“I sought the Lord, and he heard me, and delivered me from all my fears.” -Psalms 34:4
Mem Hei Shin is a meditation for healing. This can be personal or for others. It may be used for illnesses, physical, mental, or spiritual. It can also help with healing between relationships friends, family members, or coworkers. It can also help heal mundane woes, such as employments or financial troubles.
While the third Name of God, Samekh Yod Tet, may be used to prepare ourselves for miracles, including healing, Mem Hei Shin is more specifically tuned for the task. One may wish to begin using Samekh Yod Tet, then move to Mem Hei Shin to increase spiritual power for the task. And, just as with Samekh Yod Tet, when performing physical healing, always remember that the Lord has blessed us with medical professionals. Meditations, prayers, blessings, and other spiritual works should be done along with visits to hospitals and doctors. Believe God can heal, understand that doctors are one way He does so.
Mem (or Meem, Meme, or Mim) is the thirteenth letter of the Hebrew Alphabet. It signifies the number 40. Mem is tied to water (and thus Christ/YHVH) as it stands for “mayim,” Hebrew for “water,” as in the waters of wisdom, knowledge, and the Torah. Mem represents manifestation, granting us the ability to “dive” into wisdom. We thirst for the Word of God: the waters of life. Water is a vital element in our lives, we are mostly composed of water and the earth is covered with it.
When Mem is open it represents God’s blessings in our lives, His providence; when closed it represents the concealed part of the Lord’s Celestial rule. Mem also represents to us the importance of balanced emotions and of humility, which is key in using Mem in meditations. Water always runs downhill, finding the lowest point.
The number 40, which Mem represents, equates to the long periods of time needed for growth. It rained for “40 days and 40 nights” while Noah was in the flood, representing the time it takes to remove sin from man. Likewise, Jesus fasted for 40 days. Mem thus teaches us how to balance emotions, with time and wisdom. We balance our feelings, just as one balances him or herself on a boat afloat in the waters of life.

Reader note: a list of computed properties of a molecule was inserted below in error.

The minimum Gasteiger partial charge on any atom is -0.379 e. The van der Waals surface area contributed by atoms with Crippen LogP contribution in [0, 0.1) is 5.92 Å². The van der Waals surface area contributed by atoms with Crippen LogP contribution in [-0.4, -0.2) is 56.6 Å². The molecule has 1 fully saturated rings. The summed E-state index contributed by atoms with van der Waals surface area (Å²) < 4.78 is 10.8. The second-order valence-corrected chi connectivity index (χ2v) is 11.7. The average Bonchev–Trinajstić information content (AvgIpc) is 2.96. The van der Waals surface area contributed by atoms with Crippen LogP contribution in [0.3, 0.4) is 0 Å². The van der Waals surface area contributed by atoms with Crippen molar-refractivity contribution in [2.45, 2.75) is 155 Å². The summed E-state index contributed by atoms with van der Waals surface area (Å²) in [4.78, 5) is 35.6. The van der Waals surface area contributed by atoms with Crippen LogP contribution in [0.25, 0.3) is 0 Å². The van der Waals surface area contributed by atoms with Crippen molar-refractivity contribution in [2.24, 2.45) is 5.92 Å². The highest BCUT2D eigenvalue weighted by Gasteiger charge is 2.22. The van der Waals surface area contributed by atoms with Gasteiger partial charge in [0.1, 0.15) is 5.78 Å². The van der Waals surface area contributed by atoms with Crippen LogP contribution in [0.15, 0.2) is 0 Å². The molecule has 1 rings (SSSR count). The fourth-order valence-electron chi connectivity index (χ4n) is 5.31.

Hei (or He) is the fifth letter in the Hebrew Alphabet. It signifies the number 5, or 5,000 when referring to years. Representing divine revelation, it is said the world was created with the utterance of the Hei. It represents the gift of life, both created and spiritual life. In Kabbalah it is the symbol of divinity, gentility, and specificity.
Through Hei we gain the freedom of choice. We have walked through the doorway and climbed the stairway of Delet. We now gain an audience with God. No longer trapped by sin, we have regained our free agency.
In Judaism, many Jews use Hei as a way of saying “God” without actually saying the name of God. It is an abbreviation of the term “Hashem,” which means “The Name.”
Shin (or Šin or Sheen) is the twenty-first Letter of the Hebrew Alphabet. It signifies the number 300. Shin translates literally to “tooth.” It represents the Holy Spirit’s fire and transformative abilities, it’s three branches look like flames. There are three pillars of the tree of life, each reaching upwards, like flames. They purify and change us as we grow in Christ’s grace. The flames of the Holy Spirit change us, much like pottery in a kiln. The Lord reshapes us, and the Holy Spirit solidifies the transformation. The fire is unchangeable, and is thus a symbol of divine power. Shin then is the fire of the Holy Ghost residing inside of us, the burning of the bosom (Avahr 17:11).